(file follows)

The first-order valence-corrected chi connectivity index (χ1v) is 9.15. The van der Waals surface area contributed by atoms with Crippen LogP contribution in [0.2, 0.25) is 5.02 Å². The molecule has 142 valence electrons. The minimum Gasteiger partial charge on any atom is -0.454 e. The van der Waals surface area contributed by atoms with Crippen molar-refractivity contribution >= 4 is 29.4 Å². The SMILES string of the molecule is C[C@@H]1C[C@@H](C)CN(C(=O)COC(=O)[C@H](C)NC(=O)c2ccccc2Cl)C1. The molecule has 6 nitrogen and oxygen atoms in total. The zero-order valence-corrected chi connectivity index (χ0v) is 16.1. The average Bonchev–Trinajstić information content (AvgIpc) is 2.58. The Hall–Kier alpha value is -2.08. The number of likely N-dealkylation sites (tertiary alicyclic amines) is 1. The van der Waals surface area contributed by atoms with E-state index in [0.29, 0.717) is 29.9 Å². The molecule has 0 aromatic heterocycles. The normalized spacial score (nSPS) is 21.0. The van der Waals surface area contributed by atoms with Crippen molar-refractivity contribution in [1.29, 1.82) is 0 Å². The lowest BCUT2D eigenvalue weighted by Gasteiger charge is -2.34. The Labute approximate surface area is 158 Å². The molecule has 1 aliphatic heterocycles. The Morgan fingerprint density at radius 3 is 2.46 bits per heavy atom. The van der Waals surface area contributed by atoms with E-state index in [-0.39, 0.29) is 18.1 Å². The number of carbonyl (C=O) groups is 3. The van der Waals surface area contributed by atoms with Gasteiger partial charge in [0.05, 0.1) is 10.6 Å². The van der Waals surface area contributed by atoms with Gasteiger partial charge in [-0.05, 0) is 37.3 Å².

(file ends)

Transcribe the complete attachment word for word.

The first-order valence-corrected chi connectivity index (χ1v) is 9.15. The van der Waals surface area contributed by atoms with Crippen LogP contribution in [0.2, 0.25) is 5.02 Å². The molecule has 142 valence electrons. The minimum Gasteiger partial charge on any atom is -0.454 e. The van der Waals surface area contributed by atoms with Crippen molar-refractivity contribution >= 4 is 29.4 Å². The SMILES string of the molecule is C[C@@H]1C[C@@H](C)CN(C(=O)COC(=O)[C@H](C)NC(=O)c2ccccc2Cl)C1. The molecule has 6 nitrogen and oxygen atoms in total. The zero-order valence-corrected chi connectivity index (χ0v) is 16.1. The average Bonchev–Trinajstić information content (AvgIpc) is 2.58. The Hall–Kier alpha value is -2.08. The number of likely N-dealkylation sites (tertiary alicyclic amines) is 1. The van der Waals surface area contributed by atoms with E-state index in [0.29, 0.717) is 29.9 Å². The molecule has 0 aromatic heterocycles. The normalized spacial score (nSPS) is 21.0. The van der Waals surface area contributed by atoms with Crippen molar-refractivity contribution in [1.29, 1.82) is 0 Å². The lowest BCUT2D eigenvalue weighted by Gasteiger charge is -2.34. The Labute approximate surface area is 158 Å². The molecule has 1 aliphatic heterocycles. The Morgan fingerprint density at radius 3 is 2.46 bits per heavy atom. The van der Waals surface area contributed by atoms with E-state index in [-0.39, 0.29) is 18.1 Å². The number of carbonyl (C=O) groups is 3. The van der Waals surface area contributed by atoms with Gasteiger partial charge in [0.05, 0.1) is 10.6 Å². The van der Waals surface area contributed by atoms with Gasteiger partial charge in [-0.05, 0) is 37.3 Å².